President Enrique Peña Nieto has proposed a 34-page “Pact for Mexico” which addresses 95 important issues in five broad categories:
- reducing violence
- combating poverty
- boosting economic growth
- reforming education
- fostering social responsibility
Though there are few details, the Pact specifically calls for:
- Universal Social Security, Unemployment Insurance and Health Care Systems
- Providing every public school student with a computer
- Opening petroleum exploration to foreign investment
- Creating a single national penal code, abolishing all the state penal codes.
Obviously, many of his objectives are very ambitious. For example, opening petroleum exploration to foreign investment could increase future production significantly but violates national sovereignty in the eyes of many Mexicans. Replacing all state penal codes with a national code could be messy; for example, abortion is legal in Mexico City but a crime in most other states. Several previous presidents have tried and failed to unify the criminal codes.
While most Mexicans enthusiastically support the reform package, many argue that, almost by definition, any 95-point plan lacks real focus and priority. Others say it will be nearly impossible to implement. On the other hand, as governor of the State of Mexico, Peña Nieto established a record of making ambitious promises and implementing them. For example, he was one of the first three governors to implement former President Calderón’s new legal reform program. In addition, he has already obtained the formal agreement of Mexico’s two other major parties, PRD and PAN, both of which have three members on the 14 member “Pact for Mexico” implementation team.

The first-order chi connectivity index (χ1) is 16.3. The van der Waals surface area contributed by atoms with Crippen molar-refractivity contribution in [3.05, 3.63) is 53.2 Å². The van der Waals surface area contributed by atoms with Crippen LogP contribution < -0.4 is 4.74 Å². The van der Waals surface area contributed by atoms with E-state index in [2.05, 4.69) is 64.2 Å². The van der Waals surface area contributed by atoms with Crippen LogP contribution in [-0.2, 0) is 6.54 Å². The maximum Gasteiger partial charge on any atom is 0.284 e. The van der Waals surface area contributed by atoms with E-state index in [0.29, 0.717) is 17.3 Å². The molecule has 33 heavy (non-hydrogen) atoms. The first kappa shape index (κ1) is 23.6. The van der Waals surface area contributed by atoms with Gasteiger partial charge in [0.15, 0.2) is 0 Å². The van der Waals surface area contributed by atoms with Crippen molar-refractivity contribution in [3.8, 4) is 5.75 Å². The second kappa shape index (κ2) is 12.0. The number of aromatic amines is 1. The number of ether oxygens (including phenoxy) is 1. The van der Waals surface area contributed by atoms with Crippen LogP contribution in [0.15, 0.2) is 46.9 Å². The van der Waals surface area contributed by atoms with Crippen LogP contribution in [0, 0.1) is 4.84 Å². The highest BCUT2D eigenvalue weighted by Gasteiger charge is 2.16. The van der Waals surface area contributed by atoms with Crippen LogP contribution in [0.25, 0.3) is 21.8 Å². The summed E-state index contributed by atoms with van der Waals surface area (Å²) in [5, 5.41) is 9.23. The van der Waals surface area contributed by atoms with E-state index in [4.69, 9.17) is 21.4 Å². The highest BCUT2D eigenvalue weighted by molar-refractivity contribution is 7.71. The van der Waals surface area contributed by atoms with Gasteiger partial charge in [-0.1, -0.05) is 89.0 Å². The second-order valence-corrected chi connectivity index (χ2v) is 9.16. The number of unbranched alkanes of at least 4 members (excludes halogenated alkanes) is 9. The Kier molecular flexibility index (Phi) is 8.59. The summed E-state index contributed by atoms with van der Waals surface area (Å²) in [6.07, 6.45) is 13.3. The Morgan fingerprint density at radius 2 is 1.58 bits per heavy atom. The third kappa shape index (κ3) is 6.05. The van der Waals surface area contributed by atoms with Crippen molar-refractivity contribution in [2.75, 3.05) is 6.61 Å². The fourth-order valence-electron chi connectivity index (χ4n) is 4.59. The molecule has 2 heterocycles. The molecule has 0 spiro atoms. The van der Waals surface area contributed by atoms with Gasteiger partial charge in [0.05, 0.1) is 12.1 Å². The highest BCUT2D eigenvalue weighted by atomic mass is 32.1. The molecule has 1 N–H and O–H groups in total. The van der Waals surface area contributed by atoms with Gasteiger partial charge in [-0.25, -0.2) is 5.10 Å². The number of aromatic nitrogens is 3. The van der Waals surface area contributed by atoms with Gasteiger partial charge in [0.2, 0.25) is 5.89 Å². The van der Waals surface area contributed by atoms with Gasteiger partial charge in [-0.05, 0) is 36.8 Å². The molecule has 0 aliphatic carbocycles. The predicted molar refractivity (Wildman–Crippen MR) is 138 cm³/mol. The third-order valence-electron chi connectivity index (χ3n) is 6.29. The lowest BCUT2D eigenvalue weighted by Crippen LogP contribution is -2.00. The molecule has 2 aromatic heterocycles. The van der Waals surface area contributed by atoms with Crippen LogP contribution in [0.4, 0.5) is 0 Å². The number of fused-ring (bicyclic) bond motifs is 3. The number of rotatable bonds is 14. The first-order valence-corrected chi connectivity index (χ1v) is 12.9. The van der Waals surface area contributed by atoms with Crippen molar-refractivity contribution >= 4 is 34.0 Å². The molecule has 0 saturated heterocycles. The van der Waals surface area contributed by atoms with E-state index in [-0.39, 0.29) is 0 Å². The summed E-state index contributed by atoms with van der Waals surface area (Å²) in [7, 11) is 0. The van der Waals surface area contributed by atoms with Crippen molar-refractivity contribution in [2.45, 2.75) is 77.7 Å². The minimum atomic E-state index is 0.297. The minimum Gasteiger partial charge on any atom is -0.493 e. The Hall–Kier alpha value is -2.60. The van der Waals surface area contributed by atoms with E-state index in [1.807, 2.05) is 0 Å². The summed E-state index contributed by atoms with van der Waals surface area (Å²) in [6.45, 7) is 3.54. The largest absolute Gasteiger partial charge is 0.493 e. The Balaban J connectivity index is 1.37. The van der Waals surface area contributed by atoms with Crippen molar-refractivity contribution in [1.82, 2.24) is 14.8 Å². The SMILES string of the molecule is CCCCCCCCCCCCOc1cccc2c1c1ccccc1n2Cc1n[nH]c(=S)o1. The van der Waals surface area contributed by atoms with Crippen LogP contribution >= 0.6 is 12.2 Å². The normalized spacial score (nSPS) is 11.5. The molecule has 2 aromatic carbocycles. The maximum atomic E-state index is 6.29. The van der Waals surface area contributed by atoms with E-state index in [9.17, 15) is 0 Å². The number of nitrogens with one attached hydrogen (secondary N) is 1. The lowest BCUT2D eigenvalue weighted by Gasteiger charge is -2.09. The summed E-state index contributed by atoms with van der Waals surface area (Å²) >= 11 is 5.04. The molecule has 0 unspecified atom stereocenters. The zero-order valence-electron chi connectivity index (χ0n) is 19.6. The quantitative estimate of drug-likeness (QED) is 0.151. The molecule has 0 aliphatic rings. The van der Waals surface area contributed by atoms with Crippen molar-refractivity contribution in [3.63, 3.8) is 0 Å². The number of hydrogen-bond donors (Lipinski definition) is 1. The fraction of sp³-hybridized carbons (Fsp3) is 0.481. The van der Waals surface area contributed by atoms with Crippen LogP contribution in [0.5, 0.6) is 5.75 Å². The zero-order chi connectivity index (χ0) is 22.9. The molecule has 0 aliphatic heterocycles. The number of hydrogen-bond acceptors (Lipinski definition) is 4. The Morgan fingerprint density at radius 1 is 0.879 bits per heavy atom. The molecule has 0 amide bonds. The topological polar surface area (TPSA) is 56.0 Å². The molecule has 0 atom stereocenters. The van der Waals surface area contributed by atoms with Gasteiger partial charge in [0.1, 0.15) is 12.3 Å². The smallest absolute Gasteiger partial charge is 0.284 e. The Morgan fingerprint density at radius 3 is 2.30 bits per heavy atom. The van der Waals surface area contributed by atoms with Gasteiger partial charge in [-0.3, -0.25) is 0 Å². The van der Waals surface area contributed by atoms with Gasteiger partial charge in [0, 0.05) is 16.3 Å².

Investors seem impressed. When the Pact was announced, the Mexican stock market (Bolsa Mexicana de Valores, BMV) went up 1.2%, while markets in New York declined. Furthermore, Peña Nieto’s Party, PRI, has a strong plurality in both the Mexican Senate and Chamber of Deputies. He already has pushed through a Constitutional amendment on education reform and arrested the leader of the powerful teacher’s union on embezzlement charges.
We will have to wait and see how well Peña Nieto does with his very ambitious “Pact for Mexico”. If he achieves only a third of his objectives, he may replace Benito Juárez as Mexico’s “best president ever”. If he fails, Mexico will have to wait for future administrations to address the serious issues that face the country.
- Reforms badly needed for Mexico’s criminal justice system
- Which political party has the most state governors?
- How does Mexico’s electoral process compare to other countries?
- Mexico’s political system: the basics
- Mexico’s political system at the state and municipal levels
- How does democracy in Mexico compare to other countries?